ACMA to look at Do Not Call self regulation under government reforms

The Australian Communications and Media Authority could look at handing over the operation of the Do Not Call Register – which bans marketers from phoning homes on the list – to an industry-based self-regulatory body.

The potential for further self-regulation of the advertising and marketing industry has been supported by the government in its response to the review of ACMA handed down this week.

Under the recommendations, ACMA will split the role of CEO and chairperson which has been handled in an acting capacity by Richard Bean for more than a year.

The review made 27 recommendations which would see a number of functions stripped from the media regulator while a number of others would be added.

The changes have been designed to allow ACMA to better respond to the pace of the fast-changing media and telecommunications environment.

ACMA will look at the possibility of handing the DNCR over to a self-regulatory body within the next 12 months, with the government supporting the initiative “in principle”.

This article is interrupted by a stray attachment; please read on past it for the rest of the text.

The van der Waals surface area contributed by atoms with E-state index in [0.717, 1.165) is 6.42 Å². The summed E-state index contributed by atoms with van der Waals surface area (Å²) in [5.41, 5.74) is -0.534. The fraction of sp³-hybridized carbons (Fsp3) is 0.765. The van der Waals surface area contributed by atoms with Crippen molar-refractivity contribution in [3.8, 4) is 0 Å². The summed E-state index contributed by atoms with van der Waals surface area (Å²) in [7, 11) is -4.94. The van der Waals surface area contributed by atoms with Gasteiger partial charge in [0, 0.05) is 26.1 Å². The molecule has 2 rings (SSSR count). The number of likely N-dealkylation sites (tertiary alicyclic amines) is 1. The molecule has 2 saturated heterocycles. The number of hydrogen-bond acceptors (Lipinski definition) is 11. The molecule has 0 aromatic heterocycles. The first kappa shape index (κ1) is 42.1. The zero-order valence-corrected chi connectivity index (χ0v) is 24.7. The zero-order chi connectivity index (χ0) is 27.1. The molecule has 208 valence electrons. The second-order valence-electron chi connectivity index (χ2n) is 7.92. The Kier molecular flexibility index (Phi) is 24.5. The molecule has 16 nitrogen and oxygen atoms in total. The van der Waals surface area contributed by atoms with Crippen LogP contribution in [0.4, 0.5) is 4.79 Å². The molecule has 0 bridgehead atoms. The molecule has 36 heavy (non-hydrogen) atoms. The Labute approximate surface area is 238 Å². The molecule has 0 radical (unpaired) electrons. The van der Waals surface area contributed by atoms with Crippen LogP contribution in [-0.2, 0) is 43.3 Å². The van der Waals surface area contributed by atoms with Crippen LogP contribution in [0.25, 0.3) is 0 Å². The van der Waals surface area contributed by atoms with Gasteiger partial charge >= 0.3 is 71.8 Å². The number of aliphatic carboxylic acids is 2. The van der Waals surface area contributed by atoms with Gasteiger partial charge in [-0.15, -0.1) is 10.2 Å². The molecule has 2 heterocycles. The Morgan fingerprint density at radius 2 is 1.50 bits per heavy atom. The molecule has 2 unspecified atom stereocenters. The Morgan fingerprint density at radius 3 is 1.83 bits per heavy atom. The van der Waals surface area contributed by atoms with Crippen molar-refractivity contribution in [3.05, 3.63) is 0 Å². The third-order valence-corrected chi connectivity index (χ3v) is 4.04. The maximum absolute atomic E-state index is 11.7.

“The Do Not Call Scheme involves rules applying to telemarketers to prevent or limit unwanted contact for consumers and a Register which allows Australians to ‘opt-out’ of certain telemarketing calls,” the review said.

“The Register is currently run under contract with the ACMA managing not only the contract, but the cost-recovery fees, website and statistics. The Scheme has been in place since 2007 and is mature with high levels of industry compliance (three formal warnings and one infringement notice were issued in 2014). Complaints are handled by the register operator, with potential breaches passed to the ACMA for investigation. It seems likely that the function of managing the Register could be performed by industry, if a relevant coordinating body exists, with the ACMA retaining its regulatory role in the scheme.”

Other elements which the government will support include the transfer of some operational functions of the Classification Board to ACMA and also complaints about the advertising of interactive gambling services.

“The IGA contains a complaint mechanism for reporting prohibited interactive gambling services to the ACMA but is silent on who should handle complaints relating to the advertising of such services,” the review said

“Consequently, the Department of Communications and the Arts handles these complaints. Both types of complaints are referred to the AFP, which has indicated it would prefer to deal with referrals from one agency.”


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